Magination Press’s new series of activity books, The Find Out Files, help kids explore emotions and relationships.
Magination Press interviewed author and parenting expert, Isabelle Filliozat, about creating My Emotions, one of the books in The Find Out Files.
Magination Press: What inspired you to create The Find Out Files series?
Isabelle Filliozat: Until now I had only written essays and self-help books for adults on emotions and relationships. I always argue in my books and seminars that all this information and these tools that help living in better harmony with oneself and others should be learned at school. Emotional and relational intelligence can be trained from the beginning. So finally, writing for children was a natural continuum of my work. I realized it was time to address the children directly, to empower them with information.
Then the question of how arose. You learn better when you are active, that’s why I choose this format. First, the child is immersed in a pleasant activity. The activity is chosen to help him discover information or develop a skill.
MP: Who identified the seven basic emotions you explore in My Emotions? Is that something in psychology in general or categories you created for the book?
IF: My approach is mainly based on the work of Joseph Ledoux and, of course, Paul Ekman. The field of emotion is relatively new. The scientists don’t agree yet on a list of emotions; it depends on many factors and the way you define emotion (because even for the definition, there is no consensus).
In 1972, Paul Ekman published a list of 6 basic emotions : fear, anger, disgust, joy, sadness, surprise. A few years later, his list was enlarged to 16, including shame. I followed him on that. Many experts on emotions saw the relevance of including shame in basic emotions, even if it was a social emotion. More recently, to create an atlas of emotions, (a map the Dalaï Lama asked him to build), Ekman led a large survey of 149 different scientists to gather a consensus. He concluded on five categories of emotions: anger, fear, disgust, sadness and enjoyment. They are the emotions in the Disney movie Inside Out. (He was a counselor for the film). So you see, nothing is completely fixed yet. During my professional life time, like Paul Ekman, my ideas have evolved. The seven emotions we explore in My Emotions are the seven I consider now as relevant. I add love, because love is a sentiment but also an emotion. I don’t use surprise; I may one day, but surprise is a startle reflex, the beginning of fear, the protection system. A categorization is only a categorization, it isn’t the “reality.” The more the scientists work on the field, the more information we get, the more we can refine our model. A model, a categorization, helps to label and to discriminate between different states. It is the first step to mastering.
MP: Why is talking about and exploring emotions important?
IF: It is important because emotions are not only the salt of life, what gives the taste of it, but it is the water of life. It irrigates us, it supports us…We are made of water. We are made of emotions. Sometimes the waves inside you are tough, sometimes you are drowning under the flood. The more you learn about how to identify, to manage, the less you harm your heart and relationships, and the easier you sail.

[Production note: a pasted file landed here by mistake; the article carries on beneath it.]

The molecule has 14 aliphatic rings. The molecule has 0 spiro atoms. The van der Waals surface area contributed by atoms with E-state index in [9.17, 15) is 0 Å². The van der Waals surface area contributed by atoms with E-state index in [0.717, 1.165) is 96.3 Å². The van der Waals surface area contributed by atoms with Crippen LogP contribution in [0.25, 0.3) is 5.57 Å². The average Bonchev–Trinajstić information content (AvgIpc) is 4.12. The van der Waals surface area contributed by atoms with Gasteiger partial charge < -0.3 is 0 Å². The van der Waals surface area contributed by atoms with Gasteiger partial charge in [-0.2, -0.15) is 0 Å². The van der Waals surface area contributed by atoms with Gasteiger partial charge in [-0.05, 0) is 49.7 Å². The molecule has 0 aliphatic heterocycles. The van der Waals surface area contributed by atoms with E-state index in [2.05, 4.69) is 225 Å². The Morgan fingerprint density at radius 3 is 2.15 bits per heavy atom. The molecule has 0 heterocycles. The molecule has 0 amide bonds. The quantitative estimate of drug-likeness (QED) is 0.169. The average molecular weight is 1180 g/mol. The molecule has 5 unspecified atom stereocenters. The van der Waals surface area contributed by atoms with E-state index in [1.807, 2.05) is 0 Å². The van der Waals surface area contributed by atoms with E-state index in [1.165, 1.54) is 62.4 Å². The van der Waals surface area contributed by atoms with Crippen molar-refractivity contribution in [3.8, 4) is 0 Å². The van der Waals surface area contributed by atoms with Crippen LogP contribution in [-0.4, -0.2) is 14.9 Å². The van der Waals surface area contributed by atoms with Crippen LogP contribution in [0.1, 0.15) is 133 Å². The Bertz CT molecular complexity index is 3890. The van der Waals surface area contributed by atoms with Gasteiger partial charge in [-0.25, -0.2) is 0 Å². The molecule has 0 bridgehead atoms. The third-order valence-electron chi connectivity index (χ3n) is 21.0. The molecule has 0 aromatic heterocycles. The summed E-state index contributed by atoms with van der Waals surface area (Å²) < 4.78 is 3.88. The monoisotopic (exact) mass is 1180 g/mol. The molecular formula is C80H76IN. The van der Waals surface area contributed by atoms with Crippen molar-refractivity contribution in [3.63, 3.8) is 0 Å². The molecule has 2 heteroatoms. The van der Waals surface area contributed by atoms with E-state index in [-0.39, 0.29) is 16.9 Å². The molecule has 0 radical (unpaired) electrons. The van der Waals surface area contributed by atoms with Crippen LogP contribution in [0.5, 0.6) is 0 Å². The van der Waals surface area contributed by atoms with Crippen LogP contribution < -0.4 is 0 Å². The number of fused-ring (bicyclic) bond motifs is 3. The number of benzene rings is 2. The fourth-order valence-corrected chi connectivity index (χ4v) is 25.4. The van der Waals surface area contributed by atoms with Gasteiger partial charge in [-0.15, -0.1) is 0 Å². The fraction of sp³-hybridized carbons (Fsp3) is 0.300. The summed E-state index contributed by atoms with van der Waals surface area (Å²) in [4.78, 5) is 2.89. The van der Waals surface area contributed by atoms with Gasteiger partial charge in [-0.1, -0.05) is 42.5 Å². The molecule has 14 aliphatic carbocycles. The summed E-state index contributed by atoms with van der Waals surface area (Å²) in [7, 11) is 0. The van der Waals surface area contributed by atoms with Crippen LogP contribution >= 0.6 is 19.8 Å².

The more we talk about it, explore it, the more we understand what is going on inside us and can use our emotions to help us live a better life rather than suffer from them or let them guide our relationships for the worst.
MP: In My Emotions, you explain oxytocin and dopamine, two hormones produced by our bodies that impact feelings. Why was it important to explain to kids what these hormones do?
IF: I think having an idea of what is going on physiologically is useful. Our emotions are not only “psychological,” the psyche has a physiological basis. I think understanding oxytocin and dopamine may help children realize that it is not only “in their head.” It also gives them tools to modify their emotional state. Knowing how we secrete oxytocin or dopamine can help them come back to a state of comfort instead of staying stuck in a state of sadness or anger.
MP: There are lots of books for kids about feelings and relationships. Why did you make your books interactive?
IF: Because I wanted the books to be efficient! Studies in psychology show that listening passively or simply reading is not a very easy way to learn. When you are active, when you engage, when you play, you learn better. We constructed activities that are interesting so that the child learns information and develops skills. And also, I wanted them to have fun tools to use in their daily life.
MP: What is your favorite activity in My Emotions?
IF: The wheel of emotions, because I received many testimonials from parents saying their child was using it a lot, talking about their emotions instead of acting out. I also like the paper fortune teller! Both are tools to help the child communicate.
MP: You’ve made individual books for My Anger and My Fear. Why did you choose these two emotions to explore further? Will you create books for any other of the seven emotions?